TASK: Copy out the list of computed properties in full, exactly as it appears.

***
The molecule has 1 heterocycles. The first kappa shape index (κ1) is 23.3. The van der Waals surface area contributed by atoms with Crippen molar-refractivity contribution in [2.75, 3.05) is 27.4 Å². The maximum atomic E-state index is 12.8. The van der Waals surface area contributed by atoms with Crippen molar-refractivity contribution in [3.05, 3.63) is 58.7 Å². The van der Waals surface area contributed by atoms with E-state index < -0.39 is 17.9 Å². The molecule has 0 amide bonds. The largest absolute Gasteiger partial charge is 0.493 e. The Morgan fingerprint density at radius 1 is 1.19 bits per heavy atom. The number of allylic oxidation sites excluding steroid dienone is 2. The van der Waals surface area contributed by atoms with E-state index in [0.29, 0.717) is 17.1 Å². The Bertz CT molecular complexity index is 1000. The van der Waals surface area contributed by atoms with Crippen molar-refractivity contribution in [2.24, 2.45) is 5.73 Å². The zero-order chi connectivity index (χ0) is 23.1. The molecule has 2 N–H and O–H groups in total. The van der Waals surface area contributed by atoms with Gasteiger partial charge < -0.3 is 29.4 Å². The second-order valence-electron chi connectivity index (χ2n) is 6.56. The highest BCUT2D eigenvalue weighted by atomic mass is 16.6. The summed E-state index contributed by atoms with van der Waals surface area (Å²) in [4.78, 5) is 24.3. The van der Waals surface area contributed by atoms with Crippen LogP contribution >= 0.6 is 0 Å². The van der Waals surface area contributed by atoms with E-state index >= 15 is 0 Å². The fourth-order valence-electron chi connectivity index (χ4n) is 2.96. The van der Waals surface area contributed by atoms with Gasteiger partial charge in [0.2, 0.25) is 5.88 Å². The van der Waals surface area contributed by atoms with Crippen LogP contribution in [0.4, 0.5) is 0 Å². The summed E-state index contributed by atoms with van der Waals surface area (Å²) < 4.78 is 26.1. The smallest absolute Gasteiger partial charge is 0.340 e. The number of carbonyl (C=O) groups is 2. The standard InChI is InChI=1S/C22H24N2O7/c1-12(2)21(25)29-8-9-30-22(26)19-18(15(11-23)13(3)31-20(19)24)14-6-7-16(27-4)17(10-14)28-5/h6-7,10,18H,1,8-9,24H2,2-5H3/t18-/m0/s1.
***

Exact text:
The molecule has 1 heterocycles. The first kappa shape index (κ1) is 23.3. The van der Waals surface area contributed by atoms with Crippen molar-refractivity contribution in [2.75, 3.05) is 27.4 Å². The maximum atomic E-state index is 12.8. The van der Waals surface area contributed by atoms with Crippen molar-refractivity contribution in [3.05, 3.63) is 58.7 Å². The van der Waals surface area contributed by atoms with E-state index < -0.39 is 17.9 Å². The molecule has 0 amide bonds. The largest absolute Gasteiger partial charge is 0.493 e. The Morgan fingerprint density at radius 1 is 1.19 bits per heavy atom. The number of allylic oxidation sites excluding steroid dienone is 2. The van der Waals surface area contributed by atoms with E-state index in [0.29, 0.717) is 17.1 Å². The Bertz CT molecular complexity index is 1000. The van der Waals surface area contributed by atoms with Crippen molar-refractivity contribution in [2.24, 2.45) is 5.73 Å². The zero-order chi connectivity index (χ0) is 23.1. The molecule has 2 N–H and O–H groups in total. The van der Waals surface area contributed by atoms with Gasteiger partial charge < -0.3 is 29.4 Å². The second-order valence-electron chi connectivity index (χ2n) is 6.56. The highest BCUT2D eigenvalue weighted by atomic mass is 16.6. The summed E-state index contributed by atoms with van der Waals surface area (Å²) in [4.78, 5) is 24.3. The van der Waals surface area contributed by atoms with Crippen LogP contribution >= 0.6 is 0 Å². The van der Waals surface area contributed by atoms with E-state index >= 15 is 0 Å². The fourth-order valence-electron chi connectivity index (χ4n) is 2.96. The van der Waals surface area contributed by atoms with Gasteiger partial charge in [0.2, 0.25) is 5.88 Å². The van der Waals surface area contributed by atoms with Crippen LogP contribution in [0.4, 0.5) is 0 Å². The summed E-state index contributed by atoms with van der Waals surface area (Å²) < 4.78 is 26.1. The smallest absolute Gasteiger partial charge is 0.340 e. The number of carbonyl (C=O) groups is 2. The standard InChI is InChI=1S/C22H24N2O7/c1-12(2)21(25)29-8-9-30-22(26)19-18(15(11-23)13(3)31-20(19)24)14-6-7-16(27-4)17(10-14)28-5/h6-7,10,18H,1,8-9,24H2,2-5H3/t18-/m0/s1.